Most in business are familiar with the term, UVP. Unique Value Proposition is the raison d’etre of product and service groups, and the solvent that greases the skids between seller and buyer; add value to the customer and s/he is “sold” more easily. Organizations that are struggling to answer the question: “How do we attract and keep the best people,” as are most, would do well to adopt a form of this equation commonly referred to as EVP. Employment Value Proposition is the new PERK in corporations, and it is quickly turning organizations, worldwide, into practitioners of what behaviorists call “white magic.” Listening, as it is commonly known, to the motivations of its people has replaced the employee handbook as the way organizations predict workers’ behavior. This is because few actually know what is in them, even though they are signed as a condition of employment.
Organizations still hold sway as the choice of those building careers; even superstars come to realize that their success is largely the result of the mechanisms that come together uniquely in larger organizations —the intellectual stimulation of working with others, the sense of belonging to those around you, even the sacraments of office life. Further, organizations are fonts of the talent that fuels growth and opportunity. Clearly, organizations have advantages.
So what must organizations do to attract the talent they seek? First among equals, the Corporate Executive Board (CEB) argues for a focus on EVP. Compensation and benefits are an important part of the mix, but a friendly culture, accomplished and talented co-workers, and the potential for personal growth and opportunity weigh heaviest as motivators for today’s corporate confrère.
After a study of about 90 companies, the CEB concluded, “the rewards for managing an EVP effectively are huge, increasing a company’s pool of potential workers by 20% and the commitment of its employees fourfold. It can even reduce the payroll: companies with well-managed EVPs get away with paying 10% less than those with badly managed EVPs.” But there is work to be done; roughly, three-quarters of new recruits believe organizations fail to deliver on their promises, after attracting them to full-time employment. This may contribute to the annual survey results that mark 70% of organizations as dysfunctional.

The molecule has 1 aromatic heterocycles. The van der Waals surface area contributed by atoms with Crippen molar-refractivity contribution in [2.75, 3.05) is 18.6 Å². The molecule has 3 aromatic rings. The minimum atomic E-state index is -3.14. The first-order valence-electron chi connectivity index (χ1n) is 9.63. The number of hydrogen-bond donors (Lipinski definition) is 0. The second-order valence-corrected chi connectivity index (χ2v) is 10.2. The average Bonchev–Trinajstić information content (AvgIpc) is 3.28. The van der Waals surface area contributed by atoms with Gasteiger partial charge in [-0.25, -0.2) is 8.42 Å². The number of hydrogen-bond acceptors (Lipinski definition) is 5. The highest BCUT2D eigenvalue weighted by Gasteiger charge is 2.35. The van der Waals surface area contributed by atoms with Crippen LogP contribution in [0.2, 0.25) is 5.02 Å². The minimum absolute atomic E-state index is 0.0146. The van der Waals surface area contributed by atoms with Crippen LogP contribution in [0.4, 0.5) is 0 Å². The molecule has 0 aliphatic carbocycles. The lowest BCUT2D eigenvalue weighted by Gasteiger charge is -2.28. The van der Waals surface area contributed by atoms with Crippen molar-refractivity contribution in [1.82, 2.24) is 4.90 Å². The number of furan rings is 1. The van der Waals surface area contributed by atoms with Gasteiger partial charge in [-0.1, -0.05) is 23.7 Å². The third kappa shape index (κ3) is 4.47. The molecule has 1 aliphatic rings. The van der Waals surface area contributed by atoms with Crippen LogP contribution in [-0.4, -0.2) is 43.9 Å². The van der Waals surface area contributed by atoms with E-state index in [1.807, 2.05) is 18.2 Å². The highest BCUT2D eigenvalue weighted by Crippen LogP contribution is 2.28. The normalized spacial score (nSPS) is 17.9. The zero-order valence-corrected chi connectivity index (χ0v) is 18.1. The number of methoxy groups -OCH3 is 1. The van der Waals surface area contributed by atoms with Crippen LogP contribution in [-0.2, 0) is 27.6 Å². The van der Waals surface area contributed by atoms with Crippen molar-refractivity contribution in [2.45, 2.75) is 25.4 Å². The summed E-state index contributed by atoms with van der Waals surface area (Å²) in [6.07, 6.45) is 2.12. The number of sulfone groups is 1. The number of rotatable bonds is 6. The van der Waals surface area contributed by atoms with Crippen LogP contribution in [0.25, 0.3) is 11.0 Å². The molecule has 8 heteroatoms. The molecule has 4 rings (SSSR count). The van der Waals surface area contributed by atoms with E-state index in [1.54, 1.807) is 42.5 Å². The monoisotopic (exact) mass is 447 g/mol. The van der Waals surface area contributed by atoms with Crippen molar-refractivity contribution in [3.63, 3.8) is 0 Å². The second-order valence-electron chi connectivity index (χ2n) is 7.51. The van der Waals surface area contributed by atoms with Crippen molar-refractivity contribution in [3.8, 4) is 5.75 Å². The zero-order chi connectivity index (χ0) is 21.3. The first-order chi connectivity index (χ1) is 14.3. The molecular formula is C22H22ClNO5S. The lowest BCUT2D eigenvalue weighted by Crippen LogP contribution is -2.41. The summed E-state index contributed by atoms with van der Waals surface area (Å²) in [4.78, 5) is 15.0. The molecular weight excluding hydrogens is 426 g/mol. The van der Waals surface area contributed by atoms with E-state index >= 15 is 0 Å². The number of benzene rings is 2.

It suggests that organizations put more effort into defining their EVP, says the CEB. Most human resources departments emphasize their organization’s achievements — past and present — but potential employees are more concerned about culture, personal growth and opportunities, and earning potential. Understanding the needs of the local market is important; Midwest employees are most interested in health and retirement benefits, while technology workers in the San Francisco Bay Area emphasize innovative product and equity sharing as important determinants to where they work. And the mode of message delivery has changed too. Since workers put more faith in what past and present employees say, companies must go beyond typical recruitment ads and institutional advertising, and reach out to prospective employees through social networks — associations, health clubs, community service organizations, and the like. Champions are often used to encourage their friends and social contacts to consider employment with them.
Winning the talent game
The most effective thing organizations can do to attract talented people is to encourage long-term employability. And the best way to accomplish this is to create a learning culture. This not only builds loyalty in workers, but also fosters an execution culture. According to one survey, 94% of those questioned thought that it was they, not their employers, who were responsible for security. However, workers do expect employers to help them grow their skills set. It sounds simple enough, but the reality is that very few organizations deliver the training and development they aspire to. The average company in America invests only $800 per employee per year in learning and development (LD). Anomalies (which are rare, indeed) are companies such as Chase Media Group, which spent over $1700 on LD per employee in 2006, and doubled that in 2007. On average, companies provide LD for only two-thirds of their employees.
To improve the effectiveness of LD may require that organizations use peers to conduct learning sessions. The informal nature of this approach works best, according to a survey by Deloitte, where “67% of respondents said that they learn most when they are working with a colleague, with only 22% saying that they do best when conducting their own research, and only 2% were happiest with a manual or a textbook.”
Clearly the best way for companies to win the talent war is to become learning organizations. Sadly, very few know how.
Frank Rich is founder and CEO of Encore Príst International, an organizational development company that helps individuals
and organizations reach their full potential through the practice of effective business fundamentals. You may reach him at
email@example.com, or by phone at 866/858-4EPI.